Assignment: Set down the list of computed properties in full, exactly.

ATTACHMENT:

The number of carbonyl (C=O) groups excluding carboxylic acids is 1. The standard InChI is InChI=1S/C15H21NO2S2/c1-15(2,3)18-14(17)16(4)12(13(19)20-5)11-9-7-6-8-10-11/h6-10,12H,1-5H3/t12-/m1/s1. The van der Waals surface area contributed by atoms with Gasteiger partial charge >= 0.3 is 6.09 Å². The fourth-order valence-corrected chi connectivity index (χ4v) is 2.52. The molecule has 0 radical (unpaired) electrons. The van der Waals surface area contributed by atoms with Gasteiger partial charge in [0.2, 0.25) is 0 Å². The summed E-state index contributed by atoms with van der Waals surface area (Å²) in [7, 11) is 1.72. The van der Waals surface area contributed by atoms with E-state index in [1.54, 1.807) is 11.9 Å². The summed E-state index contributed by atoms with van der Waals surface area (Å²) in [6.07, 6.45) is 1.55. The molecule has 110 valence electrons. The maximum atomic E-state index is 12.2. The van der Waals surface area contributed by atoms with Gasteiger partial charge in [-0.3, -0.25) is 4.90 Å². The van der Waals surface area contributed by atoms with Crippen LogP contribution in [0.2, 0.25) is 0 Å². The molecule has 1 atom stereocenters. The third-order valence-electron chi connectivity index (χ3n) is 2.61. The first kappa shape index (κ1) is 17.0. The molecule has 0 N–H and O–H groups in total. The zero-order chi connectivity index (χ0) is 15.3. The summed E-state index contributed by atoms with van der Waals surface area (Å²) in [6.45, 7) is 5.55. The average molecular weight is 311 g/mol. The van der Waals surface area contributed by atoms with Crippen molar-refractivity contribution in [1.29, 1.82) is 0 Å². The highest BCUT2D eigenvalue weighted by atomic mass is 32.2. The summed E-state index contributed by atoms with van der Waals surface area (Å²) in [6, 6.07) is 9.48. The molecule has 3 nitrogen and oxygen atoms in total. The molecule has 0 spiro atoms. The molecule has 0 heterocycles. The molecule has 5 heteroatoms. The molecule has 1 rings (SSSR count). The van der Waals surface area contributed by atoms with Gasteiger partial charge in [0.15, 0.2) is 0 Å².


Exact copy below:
The number of carbonyl (C=O) groups excluding carboxylic acids is 1. The standard InChI is InChI=1S/C15H21NO2S2/c1-15(2,3)18-14(17)16(4)12(13(19)20-5)11-9-7-6-8-10-11/h6-10,12H,1-5H3/t12-/m1/s1. The van der Waals surface area contributed by atoms with Gasteiger partial charge >= 0.3 is 6.09 Å². The fourth-order valence-corrected chi connectivity index (χ4v) is 2.52. The molecule has 0 radical (unpaired) electrons. The van der Waals surface area contributed by atoms with Gasteiger partial charge in [0.2, 0.25) is 0 Å². The summed E-state index contributed by atoms with van der Waals surface area (Å²) in [7, 11) is 1.72. The van der Waals surface area contributed by atoms with E-state index in [1.54, 1.807) is 11.9 Å². The summed E-state index contributed by atoms with van der Waals surface area (Å²) in [6.07, 6.45) is 1.55. The molecule has 110 valence electrons. The maximum atomic E-state index is 12.2. The van der Waals surface area contributed by atoms with Gasteiger partial charge in [-0.3, -0.25) is 4.90 Å². The van der Waals surface area contributed by atoms with Crippen LogP contribution in [0.2, 0.25) is 0 Å². The molecule has 1 atom stereocenters. The third-order valence-electron chi connectivity index (χ3n) is 2.61. The first kappa shape index (κ1) is 17.0. The molecule has 0 N–H and O–H groups in total. The zero-order chi connectivity index (χ0) is 15.3. The summed E-state index contributed by atoms with van der Waals surface area (Å²) in [6.45, 7) is 5.55. The average molecular weight is 311 g/mol. The van der Waals surface area contributed by atoms with Crippen molar-refractivity contribution in [1.29, 1.82) is 0 Å². The highest BCUT2D eigenvalue weighted by atomic mass is 32.2. The summed E-state index contributed by atoms with van der Waals surface area (Å²) in [6, 6.07) is 9.48. The molecule has 3 nitrogen and oxygen atoms in total. The molecule has 0 spiro atoms. The molecule has 0 heterocycles. The molecule has 5 heteroatoms. The molecule has 1 rings (SSSR count). The van der Waals surface area contributed by atoms with Gasteiger partial charge in [0.15, 0.2) is 0 Å².